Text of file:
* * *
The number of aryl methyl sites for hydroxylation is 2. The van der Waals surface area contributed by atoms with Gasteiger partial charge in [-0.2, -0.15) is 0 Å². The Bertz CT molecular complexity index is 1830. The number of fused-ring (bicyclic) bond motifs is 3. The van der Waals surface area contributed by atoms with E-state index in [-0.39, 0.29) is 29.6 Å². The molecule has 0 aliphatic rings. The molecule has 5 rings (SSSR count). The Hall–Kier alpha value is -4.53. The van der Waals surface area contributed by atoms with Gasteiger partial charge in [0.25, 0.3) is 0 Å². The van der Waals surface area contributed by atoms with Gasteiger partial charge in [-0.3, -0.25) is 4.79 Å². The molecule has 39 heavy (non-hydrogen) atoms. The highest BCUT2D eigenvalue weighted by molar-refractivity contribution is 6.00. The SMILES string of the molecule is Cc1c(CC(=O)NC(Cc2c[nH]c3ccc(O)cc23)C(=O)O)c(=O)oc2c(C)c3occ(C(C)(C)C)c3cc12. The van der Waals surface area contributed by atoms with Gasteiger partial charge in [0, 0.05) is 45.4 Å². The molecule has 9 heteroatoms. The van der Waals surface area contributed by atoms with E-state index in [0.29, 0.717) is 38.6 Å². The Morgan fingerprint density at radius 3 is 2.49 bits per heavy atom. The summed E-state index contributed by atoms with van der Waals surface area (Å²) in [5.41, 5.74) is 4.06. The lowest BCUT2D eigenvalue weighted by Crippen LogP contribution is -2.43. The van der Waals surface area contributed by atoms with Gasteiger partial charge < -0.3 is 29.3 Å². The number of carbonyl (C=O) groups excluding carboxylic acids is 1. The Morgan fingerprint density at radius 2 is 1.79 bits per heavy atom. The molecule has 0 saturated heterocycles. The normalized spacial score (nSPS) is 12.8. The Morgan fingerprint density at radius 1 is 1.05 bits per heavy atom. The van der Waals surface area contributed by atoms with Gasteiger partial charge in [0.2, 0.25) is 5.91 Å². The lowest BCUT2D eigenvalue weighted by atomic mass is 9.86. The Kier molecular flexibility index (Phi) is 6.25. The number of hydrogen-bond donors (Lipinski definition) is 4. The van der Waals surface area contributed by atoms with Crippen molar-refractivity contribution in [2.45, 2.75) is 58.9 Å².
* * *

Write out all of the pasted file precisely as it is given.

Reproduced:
The number of aryl methyl sites for hydroxylation is 2. The van der Waals surface area contributed by atoms with Gasteiger partial charge in [-0.2, -0.15) is 0 Å². The Bertz CT molecular complexity index is 1830. The number of fused-ring (bicyclic) bond motifs is 3. The van der Waals surface area contributed by atoms with E-state index in [-0.39, 0.29) is 29.6 Å². The molecule has 0 aliphatic rings. The molecule has 5 rings (SSSR count). The Hall–Kier alpha value is -4.53. The van der Waals surface area contributed by atoms with Gasteiger partial charge in [0.25, 0.3) is 0 Å². The van der Waals surface area contributed by atoms with Gasteiger partial charge in [-0.3, -0.25) is 4.79 Å². The molecule has 39 heavy (non-hydrogen) atoms. The highest BCUT2D eigenvalue weighted by molar-refractivity contribution is 6.00. The SMILES string of the molecule is Cc1c(CC(=O)NC(Cc2c[nH]c3ccc(O)cc23)C(=O)O)c(=O)oc2c(C)c3occ(C(C)(C)C)c3cc12. The van der Waals surface area contributed by atoms with Gasteiger partial charge in [0, 0.05) is 45.4 Å². The molecule has 9 heteroatoms. The van der Waals surface area contributed by atoms with E-state index in [0.29, 0.717) is 38.6 Å². The Morgan fingerprint density at radius 3 is 2.49 bits per heavy atom. The summed E-state index contributed by atoms with van der Waals surface area (Å²) in [5.41, 5.74) is 4.06. The lowest BCUT2D eigenvalue weighted by Crippen LogP contribution is -2.43. The van der Waals surface area contributed by atoms with Gasteiger partial charge < -0.3 is 29.3 Å². The number of carbonyl (C=O) groups excluding carboxylic acids is 1. The Morgan fingerprint density at radius 2 is 1.79 bits per heavy atom. The molecule has 0 saturated heterocycles. The normalized spacial score (nSPS) is 12.8. The Morgan fingerprint density at radius 1 is 1.05 bits per heavy atom. The van der Waals surface area contributed by atoms with Gasteiger partial charge in [0.2, 0.25) is 5.91 Å². The lowest BCUT2D eigenvalue weighted by atomic mass is 9.86. The Kier molecular flexibility index (Phi) is 6.25. The number of hydrogen-bond donors (Lipinski definition) is 4. The van der Waals surface area contributed by atoms with Crippen molar-refractivity contribution in [2.45, 2.75) is 58.9 Å².